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Discussion in 'Band Management [BG]' started by addylewis, Sep 4, 2005.

  1. Hi - I've got a proposal that could prove to be an educational hazard...first let me state that I have been doing a BA (hons) degree in popular music for 2 years and am aproaching my final year


    I put an ad up on the internet to find a band

    I've found one that are further ahead in terms of what I was thinking of - they have released a single on Creation records (home of "The Others" and "The Paddingtons"). They have A&R men interested from labels in London, they are managed by OASIS' manager, have supported Babyshambles (ex-Libertines PETE DOHERTY'S new band) and they more or less do it full time (practice 4 times a week, have weekend jobs) - they are also hoping to record an album in a few months. I think they may have a chance.

    I have not auditioned for them yet, but I'm meeting them on tuesday for a drink and a chat...

    My dilemma is - I cannot rehearse 4+ times a week whilst doing 3rd year of a degree, if I choose the band and we make it then my dreams of becoming a star are true - if we mess up after a few months then I've potentially lost 2 years plus of a qualification that would almost guarantee me a half-decent job...


    I know, I may not even get in the band - but I'd like some advice and opinions on what to do/say when I meet 'em...

    NOTE: The band on the link is the said band
  2. Selta


    Feb 6, 2002
    Pacific Northwet
    Total fanboi of: Fractal Audio, AudiKinesis Cabs, Dingwall basses
    When you sit and chat with them, just express your concern. See if they'll work around it and what not. Talk to THEM about it :p.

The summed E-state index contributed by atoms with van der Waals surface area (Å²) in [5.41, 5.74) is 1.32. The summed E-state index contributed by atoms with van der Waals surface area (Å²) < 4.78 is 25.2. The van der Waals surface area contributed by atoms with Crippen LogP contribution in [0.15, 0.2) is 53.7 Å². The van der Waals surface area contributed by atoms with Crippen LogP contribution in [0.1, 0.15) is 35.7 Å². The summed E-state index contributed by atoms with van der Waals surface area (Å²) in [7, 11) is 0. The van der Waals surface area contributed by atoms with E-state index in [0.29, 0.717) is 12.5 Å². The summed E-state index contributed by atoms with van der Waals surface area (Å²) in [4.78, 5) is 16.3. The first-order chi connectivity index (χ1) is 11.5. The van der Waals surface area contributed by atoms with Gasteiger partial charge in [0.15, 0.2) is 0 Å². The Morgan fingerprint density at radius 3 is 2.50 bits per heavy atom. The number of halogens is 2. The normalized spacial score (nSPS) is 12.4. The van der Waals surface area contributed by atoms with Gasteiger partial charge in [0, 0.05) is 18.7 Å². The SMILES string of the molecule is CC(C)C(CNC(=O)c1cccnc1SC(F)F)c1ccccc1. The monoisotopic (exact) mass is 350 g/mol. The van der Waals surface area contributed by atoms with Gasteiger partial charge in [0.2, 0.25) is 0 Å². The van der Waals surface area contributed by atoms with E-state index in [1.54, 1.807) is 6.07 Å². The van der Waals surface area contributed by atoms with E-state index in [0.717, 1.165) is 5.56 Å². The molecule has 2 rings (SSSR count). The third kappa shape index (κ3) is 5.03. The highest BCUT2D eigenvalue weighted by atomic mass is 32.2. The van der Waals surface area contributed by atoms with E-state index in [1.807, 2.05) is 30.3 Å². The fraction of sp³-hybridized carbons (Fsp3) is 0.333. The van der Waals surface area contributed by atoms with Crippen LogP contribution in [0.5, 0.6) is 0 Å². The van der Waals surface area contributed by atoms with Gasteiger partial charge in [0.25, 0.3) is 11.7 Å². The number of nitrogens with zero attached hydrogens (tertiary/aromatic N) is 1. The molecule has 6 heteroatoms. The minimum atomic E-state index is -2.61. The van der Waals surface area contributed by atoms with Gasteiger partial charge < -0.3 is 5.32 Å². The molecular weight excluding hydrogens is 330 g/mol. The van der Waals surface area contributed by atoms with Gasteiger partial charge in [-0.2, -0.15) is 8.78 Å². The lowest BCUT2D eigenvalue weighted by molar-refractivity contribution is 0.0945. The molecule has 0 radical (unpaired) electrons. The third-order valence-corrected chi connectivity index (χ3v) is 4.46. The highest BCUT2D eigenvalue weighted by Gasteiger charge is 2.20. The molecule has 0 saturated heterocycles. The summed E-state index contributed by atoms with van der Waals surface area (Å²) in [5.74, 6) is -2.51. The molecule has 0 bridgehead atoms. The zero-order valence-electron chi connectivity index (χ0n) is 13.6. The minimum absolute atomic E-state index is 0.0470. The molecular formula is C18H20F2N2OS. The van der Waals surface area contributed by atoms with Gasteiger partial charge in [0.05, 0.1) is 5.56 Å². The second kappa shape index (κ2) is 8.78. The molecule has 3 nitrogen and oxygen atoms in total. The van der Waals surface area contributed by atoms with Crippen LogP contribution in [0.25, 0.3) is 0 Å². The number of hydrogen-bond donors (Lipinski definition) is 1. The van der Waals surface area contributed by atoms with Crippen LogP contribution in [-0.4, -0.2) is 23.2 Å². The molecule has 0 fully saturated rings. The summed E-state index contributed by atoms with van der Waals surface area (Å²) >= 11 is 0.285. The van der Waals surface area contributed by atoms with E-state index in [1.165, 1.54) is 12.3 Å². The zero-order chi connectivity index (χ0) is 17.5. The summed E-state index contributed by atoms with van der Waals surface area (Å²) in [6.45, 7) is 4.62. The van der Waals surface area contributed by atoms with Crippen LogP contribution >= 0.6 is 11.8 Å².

Good luck!!

  3. spc


    Apr 10, 2004
    South of Boston
    I doubt highly that they'll work around your schedule. IMO, it's almost like you should know what you are getting yourself into. Won't hurt to meet the band, jam a bit. You may not know how you feel until you do that. I wouldn't bring up all of your personal stuff before you've come to some sort of decision for yourself, you may take yourself right out of the running!
    And I really don't think you owe them any big explanations or discussion yet, just try to get a sense of whether or not this is something you want to pursue (not music, this particular band, and their schedule and goals).
    Good luck!
  4. seanm

    seanm I'd kill for a Nobel Peace Prize! Supporting Member

    Feb 19, 2004
    Ottawa, Canada
    I have to agree with spc. First see if you even jell. If the chemistry isn't right, the problem is solved for you.

    If the chemistry is right, then you have a decision to make.
  5. Don't join the band unless you're really really into the music.
  6. I agree with the consensus here...play with them first and if you like the outcome then decide....Personally, I'd have to have goose bumps to quit school but I also know the other side of the coin...I have a really good friend that I write with that was a Math Major in college in the 70's and minored in music. He was dating the woman who managed the campus studio and wound up getting a LOT of studio time for free. He was walking down the hall of the dorm one day and heard someone playing accoustic guitar and stopped and talked to the guy. Turns out the guy was really cool and they hit it off and started hanging out together. They wound up going into the studio and cutting 8 songs that my friend had written....so far so good...the guys played out a bit and had a good time, got a campus following and played a little more...

    A few months later, my friend got a call from the guy he met and he asked him to come with him to a meeting with an A&R guy and my friend said he could not because he had class....They guy takes the meeting and is offered a recording deal and the A&R guy wants them to go into the studio immediately...He comes back and talks to my friend about going to LONDON (they are at Old Dominion University in Virginia at the time)to do this record and my friend tells him he can't because he still has 2 semesters of school left...The guy begs him to go but he will not....so the guy asked my friend to sell them the songs on the demo which my friend did....8 songs for $800.00 which was GOOD money in the 70's!!